WASHINGTON -- Mothers today are having such a hard time balancing the demands of family and work that they are looking back wistfully to the traditional "Leave It to Beaver"-type family structure and doubting their own success in raising their children.In a survey of American women by the Pew Research Center for the People & the Press, 41 percent said they thought that a family in which the father worked and the mother stayed at home was best for raising children. Only 17 percent said it was %J beneficial for children and society to have mothers work outside the home, and 37 percent said it made no difference.
NEWS
May 19, 1999
AS AN institution, the news business always wants to be its own judge and jury. How, then, will it react to a poll showing that working reporters and editors often agree with their critics? A basic summary of the survey: News-gathering organizations often don't deserve the public's confidence. Turning professionally critical eyes on their own performance, 552 newspapers, magazines, radio and television journalists offered up a grim assessment of their work product. Stories were often error-ridden, sloppy and careless, they said.
NEWS
By Ellen Gamerman and Ellen Gamerman,SUN NATIONAL STAFF | January 28, 1999
WASHINGTON -- Most Americans may know deep down that the impeachment trial of President Clinton is the stuff of history.But it is not a water-cooler story."
NEWS
By Frank Langfitt and Frank Langfitt,SUN STAFF | August 25, 2004
With religion playing a more visible role in this year's tight presidential race than at any other time in recent memory, Americans want a president with strong religious beliefs, but are also leery of injecting too much religion into the campaign, according to a poll released yesterday. The national survey by the Pew Research Center and the Pew Forum on Religion & Public Life shows that voters see Republicans as friendlier to religion than Democrats, but the public is also turned off by attempts to use churches as surrogate political organizations, as some have accused the Bush campaign of doing.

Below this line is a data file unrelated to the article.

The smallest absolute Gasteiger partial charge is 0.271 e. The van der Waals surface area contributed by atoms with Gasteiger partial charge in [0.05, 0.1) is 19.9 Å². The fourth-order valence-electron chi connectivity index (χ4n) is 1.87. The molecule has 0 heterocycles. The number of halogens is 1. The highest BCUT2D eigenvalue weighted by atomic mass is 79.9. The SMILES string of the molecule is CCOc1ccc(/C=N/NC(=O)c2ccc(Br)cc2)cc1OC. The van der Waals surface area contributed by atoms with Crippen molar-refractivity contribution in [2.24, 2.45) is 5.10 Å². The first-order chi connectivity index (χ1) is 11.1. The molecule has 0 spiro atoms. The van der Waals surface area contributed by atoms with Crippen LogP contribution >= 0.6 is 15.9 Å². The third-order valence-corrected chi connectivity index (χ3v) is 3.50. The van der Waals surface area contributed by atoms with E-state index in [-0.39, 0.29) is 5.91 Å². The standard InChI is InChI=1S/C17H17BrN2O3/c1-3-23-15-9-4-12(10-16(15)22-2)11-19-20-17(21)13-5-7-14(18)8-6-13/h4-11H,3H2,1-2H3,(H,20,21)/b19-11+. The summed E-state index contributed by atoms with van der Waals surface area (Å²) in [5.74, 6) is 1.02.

NEWS
By DAN RODRICKS | May 8, 2008
I blew five bucks in a liquor store on Mega Millions. The jackpot was $120 million Tuesday night. By morning, I realized that I did not have the winning numbers, and did not even come close, and that I might have a gambling problem - the problem being that I never win. OK, I exaggerate. I've come out ahead at Pimlico twice since 1978 and, in 1980, I won a case of King Syrup in a Sons of Italy linguini-and-crab dinner raffle. I didn't know what to do with King Syrup, so I put it in the basement next to a supply of Quaker State 10W-40.
NEWS
December 23, 2007
Man-made and natural disasters dominated the list of the public's top news stories in 2007, Pew Research Center surveys show. Nearly half of Americans tracked news about the shootings of 33 students at Virginia Tech University very closely, while nearly as many paid very close attention to reports on the Minneapolis bridge collapse and the California wildfires. As was the case in 2006, however, the rising price of gasoline attracted the largest audience of any news story. In May, 52% of Americans said they tracked rising prices at the pump very closely.
NEWS
By Barbara Shelly | August 21, 2007
Goodbye, Karl Rove. Hello, Rudy Giuliani. Freeze this moment. The national Republican Party is suddenly looking good to me. Mr. Rove is leaving Washington for Texas, having abandoned his bold dream of a permanent Republican majority anchored by its conservative base. Mr. Giuliani, a centrist candidate, is sitting atop the party's nationwide opinion polls. These are developments that give faint hope to a Midwesterner who has watched what happens when the grip of the Republican "base" becomes a vise.
NEWS
By David Nitkin and David Nitkin,Sun reporter | March 19, 2007